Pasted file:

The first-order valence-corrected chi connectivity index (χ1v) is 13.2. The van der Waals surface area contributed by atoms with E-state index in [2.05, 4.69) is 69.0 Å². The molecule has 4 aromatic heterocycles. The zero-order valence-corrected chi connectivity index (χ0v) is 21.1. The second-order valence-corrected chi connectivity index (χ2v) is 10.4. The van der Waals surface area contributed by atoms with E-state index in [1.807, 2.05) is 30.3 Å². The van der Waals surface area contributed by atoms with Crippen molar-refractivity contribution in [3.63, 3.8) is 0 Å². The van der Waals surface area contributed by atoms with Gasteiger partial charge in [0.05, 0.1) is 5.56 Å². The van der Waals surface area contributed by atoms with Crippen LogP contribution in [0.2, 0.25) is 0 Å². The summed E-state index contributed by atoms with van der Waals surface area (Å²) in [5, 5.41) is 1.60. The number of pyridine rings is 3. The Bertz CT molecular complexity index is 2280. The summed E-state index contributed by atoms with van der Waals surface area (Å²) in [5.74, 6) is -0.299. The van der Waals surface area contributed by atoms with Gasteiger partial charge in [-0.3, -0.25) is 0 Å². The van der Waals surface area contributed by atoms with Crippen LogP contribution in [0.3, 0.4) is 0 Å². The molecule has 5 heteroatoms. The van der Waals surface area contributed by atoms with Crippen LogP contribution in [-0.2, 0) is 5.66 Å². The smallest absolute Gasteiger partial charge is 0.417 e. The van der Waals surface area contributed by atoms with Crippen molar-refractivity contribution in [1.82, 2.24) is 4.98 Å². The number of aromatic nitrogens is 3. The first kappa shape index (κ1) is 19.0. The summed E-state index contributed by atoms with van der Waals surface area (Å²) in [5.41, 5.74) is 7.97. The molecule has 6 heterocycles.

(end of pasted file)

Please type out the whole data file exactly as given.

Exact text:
The first-order valence-corrected chi connectivity index (χ1v) is 13.2. The van der Waals surface area contributed by atoms with E-state index in [2.05, 4.69) is 69.0 Å². The molecule has 4 aromatic heterocycles. The zero-order valence-corrected chi connectivity index (χ0v) is 21.1. The second-order valence-corrected chi connectivity index (χ2v) is 10.4. The van der Waals surface area contributed by atoms with E-state index in [1.807, 2.05) is 30.3 Å². The van der Waals surface area contributed by atoms with Crippen molar-refractivity contribution in [3.63, 3.8) is 0 Å². The van der Waals surface area contributed by atoms with Gasteiger partial charge in [0.05, 0.1) is 5.56 Å². The van der Waals surface area contributed by atoms with Crippen LogP contribution in [0.2, 0.25) is 0 Å². The summed E-state index contributed by atoms with van der Waals surface area (Å²) in [5, 5.41) is 1.60. The number of pyridine rings is 3. The Bertz CT molecular complexity index is 2280. The summed E-state index contributed by atoms with van der Waals surface area (Å²) in [5.74, 6) is -0.299. The van der Waals surface area contributed by atoms with Gasteiger partial charge in [-0.3, -0.25) is 0 Å². The van der Waals surface area contributed by atoms with Crippen LogP contribution in [0.3, 0.4) is 0 Å². The molecule has 5 heteroatoms. The van der Waals surface area contributed by atoms with Crippen LogP contribution in [-0.2, 0) is 5.66 Å². The smallest absolute Gasteiger partial charge is 0.417 e. The van der Waals surface area contributed by atoms with Crippen molar-refractivity contribution in [1.82, 2.24) is 4.98 Å². The number of aromatic nitrogens is 3. The first kappa shape index (κ1) is 19.0. The summed E-state index contributed by atoms with van der Waals surface area (Å²) in [5.41, 5.74) is 7.97. The molecule has 6 heterocycles.